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This chapter will help you to understand: why resilience should be seen as a process rather than a thing; how resilience might be developed; why overprotecting children can prevent the development of resilience. 9.1 Why is resilience important? Chapter 7 discussed how in recent years a concern with wellbeing has become very important. But if we want children to experience wellbeing then we also have to consider what contributes to that. Chapter 8 explained how it is that the broader context of childhood can act to make some children more

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159 TEN Resilience Paul Hoggett My personal interest in the subject Why is it that some people can endure incredible hardships over a long period of time and yet still retain their spirit and optimism? And why is it that some individuals and groups can ‘bounce back’ from sudden crises whereas others collapse, go into decline or enter a malaise? The answers to these kinds of questions took me to the study of resilience – the ability of individuals, groups and perhaps whole communities to adapt to adversity and, in some ways, continue to flourish. In this

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23 TWO Resilience and residualism In this chapter I develop a parsimonious concept of social and spatial resilience that is directly applicable to residual arrangements, which I take to be service hubs, while also opening up some critical intent for the term. It is this careful and singular focus on resilience that builds upon, but also sets my work apart from, others who have deployed resilience from a critical (yet more peripheral) perspective (for example, Katz, 2004; Cloke et al, 2010; May & Cloke, 2014). Before proceeding to working definitions of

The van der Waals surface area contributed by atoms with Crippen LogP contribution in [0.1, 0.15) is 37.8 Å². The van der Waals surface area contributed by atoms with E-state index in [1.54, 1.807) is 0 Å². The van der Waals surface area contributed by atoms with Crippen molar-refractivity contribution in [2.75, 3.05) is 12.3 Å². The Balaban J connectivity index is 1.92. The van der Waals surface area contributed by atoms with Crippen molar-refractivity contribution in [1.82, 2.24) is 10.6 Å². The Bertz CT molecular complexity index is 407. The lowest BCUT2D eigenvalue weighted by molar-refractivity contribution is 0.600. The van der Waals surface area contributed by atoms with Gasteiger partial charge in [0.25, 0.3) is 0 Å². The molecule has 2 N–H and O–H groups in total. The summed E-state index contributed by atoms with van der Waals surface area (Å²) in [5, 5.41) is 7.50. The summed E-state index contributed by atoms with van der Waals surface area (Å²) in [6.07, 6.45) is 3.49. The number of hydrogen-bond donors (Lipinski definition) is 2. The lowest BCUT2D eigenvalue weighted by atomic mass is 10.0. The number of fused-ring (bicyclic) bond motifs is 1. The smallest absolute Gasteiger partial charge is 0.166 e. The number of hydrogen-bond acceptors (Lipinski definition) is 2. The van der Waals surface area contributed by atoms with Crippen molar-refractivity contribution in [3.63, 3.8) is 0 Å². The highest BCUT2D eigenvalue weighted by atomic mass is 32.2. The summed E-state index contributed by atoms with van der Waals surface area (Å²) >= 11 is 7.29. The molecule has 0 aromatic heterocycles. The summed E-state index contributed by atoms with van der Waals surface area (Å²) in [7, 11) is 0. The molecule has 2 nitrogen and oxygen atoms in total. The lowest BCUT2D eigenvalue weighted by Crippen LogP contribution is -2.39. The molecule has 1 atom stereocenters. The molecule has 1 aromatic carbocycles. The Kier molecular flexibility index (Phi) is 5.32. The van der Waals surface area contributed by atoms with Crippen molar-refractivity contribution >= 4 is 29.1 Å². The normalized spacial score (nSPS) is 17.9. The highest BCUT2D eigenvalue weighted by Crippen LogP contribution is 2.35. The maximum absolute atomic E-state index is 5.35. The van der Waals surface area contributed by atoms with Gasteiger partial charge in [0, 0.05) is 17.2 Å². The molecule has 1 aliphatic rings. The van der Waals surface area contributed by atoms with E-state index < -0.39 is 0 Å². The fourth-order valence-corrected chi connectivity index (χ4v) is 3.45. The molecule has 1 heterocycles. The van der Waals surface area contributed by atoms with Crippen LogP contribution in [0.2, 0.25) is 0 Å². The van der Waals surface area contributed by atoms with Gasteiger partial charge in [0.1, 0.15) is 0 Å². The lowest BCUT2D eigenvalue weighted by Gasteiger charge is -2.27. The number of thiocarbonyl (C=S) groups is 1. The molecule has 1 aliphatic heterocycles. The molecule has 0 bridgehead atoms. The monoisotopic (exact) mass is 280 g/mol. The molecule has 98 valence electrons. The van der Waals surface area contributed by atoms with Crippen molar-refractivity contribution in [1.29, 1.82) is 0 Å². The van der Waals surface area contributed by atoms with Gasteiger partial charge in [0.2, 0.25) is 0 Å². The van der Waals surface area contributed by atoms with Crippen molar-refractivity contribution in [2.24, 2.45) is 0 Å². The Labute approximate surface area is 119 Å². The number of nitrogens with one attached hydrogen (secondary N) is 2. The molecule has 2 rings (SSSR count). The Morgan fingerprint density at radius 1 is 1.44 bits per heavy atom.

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The role of social divisions and identities, culture and patterns of social organisation in OCSV is clearly present but poorly understood. In this chapter we develop an intersectional analysis of OCSV research. The empirical data and the wider literature are drawn on to identify how theory on vulnerability and resilience might assist in preventing victimisation. The data almost exclusively situate vulnerability in the context of individualised risk, whereas theory expands these concepts into a wider social frame. We conclude with a framework that incorporates a

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121 SIX Resistance or resilience? Resiliency is like a muscle … that must be developed in advance and consistently exercised [to] be both strong enough to withstand severe challenges and flexible enough to handle a wide range of unpredictable forces.1 Chapter Five argued that time bank theory and practice needs to be more explicit about the value of time, the use value at the core of time bank practices. It further illustrated that time banking can be co-opted into government narratives because the surface value of time, as a measure of volunteering

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Creativity, culture and community

Understanding how creative interventions can help develop social connectivity and resilience for older people is vital in developing a holistic cross-sector approach towards ageing well.